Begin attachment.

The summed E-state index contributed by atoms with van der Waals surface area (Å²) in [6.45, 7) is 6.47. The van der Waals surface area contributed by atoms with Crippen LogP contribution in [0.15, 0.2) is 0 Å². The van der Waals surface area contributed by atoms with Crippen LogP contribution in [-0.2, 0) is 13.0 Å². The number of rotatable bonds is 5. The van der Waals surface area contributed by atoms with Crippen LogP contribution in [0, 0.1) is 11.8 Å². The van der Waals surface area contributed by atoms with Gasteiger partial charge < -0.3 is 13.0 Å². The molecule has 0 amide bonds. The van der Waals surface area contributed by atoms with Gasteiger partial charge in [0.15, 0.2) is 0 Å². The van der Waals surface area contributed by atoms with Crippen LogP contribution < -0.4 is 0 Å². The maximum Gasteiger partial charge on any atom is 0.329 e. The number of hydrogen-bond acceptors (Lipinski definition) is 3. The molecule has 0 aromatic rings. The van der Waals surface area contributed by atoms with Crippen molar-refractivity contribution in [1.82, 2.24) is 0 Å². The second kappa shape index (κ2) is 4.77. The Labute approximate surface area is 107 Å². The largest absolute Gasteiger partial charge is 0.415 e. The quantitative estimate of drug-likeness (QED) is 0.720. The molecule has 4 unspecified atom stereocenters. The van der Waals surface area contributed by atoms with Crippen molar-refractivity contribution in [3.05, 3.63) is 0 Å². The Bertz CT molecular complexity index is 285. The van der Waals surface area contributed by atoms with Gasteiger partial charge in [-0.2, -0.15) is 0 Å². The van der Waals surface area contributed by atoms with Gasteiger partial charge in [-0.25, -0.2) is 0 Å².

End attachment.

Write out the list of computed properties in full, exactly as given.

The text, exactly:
The summed E-state index contributed by atoms with van der Waals surface area (Å²) in [6.45, 7) is 6.47. The van der Waals surface area contributed by atoms with Crippen LogP contribution in [0.15, 0.2) is 0 Å². The van der Waals surface area contributed by atoms with Crippen LogP contribution in [-0.2, 0) is 13.0 Å². The number of rotatable bonds is 5. The van der Waals surface area contributed by atoms with Crippen LogP contribution in [0, 0.1) is 11.8 Å². The van der Waals surface area contributed by atoms with Gasteiger partial charge < -0.3 is 13.0 Å². The molecule has 0 amide bonds. The van der Waals surface area contributed by atoms with Gasteiger partial charge in [0.15, 0.2) is 0 Å². The van der Waals surface area contributed by atoms with Crippen LogP contribution < -0.4 is 0 Å². The maximum Gasteiger partial charge on any atom is 0.329 e. The number of hydrogen-bond acceptors (Lipinski definition) is 3. The molecule has 0 aromatic rings. The van der Waals surface area contributed by atoms with Crippen molar-refractivity contribution in [1.82, 2.24) is 0 Å². The second kappa shape index (κ2) is 4.77. The Labute approximate surface area is 107 Å². The largest absolute Gasteiger partial charge is 0.415 e. The quantitative estimate of drug-likeness (QED) is 0.720. The molecule has 4 unspecified atom stereocenters. The van der Waals surface area contributed by atoms with Crippen molar-refractivity contribution in [3.05, 3.63) is 0 Å². The Bertz CT molecular complexity index is 285. The van der Waals surface area contributed by atoms with Gasteiger partial charge in [-0.2, -0.15) is 0 Å². The van der Waals surface area contributed by atoms with Gasteiger partial charge in [-0.25, -0.2) is 0 Å².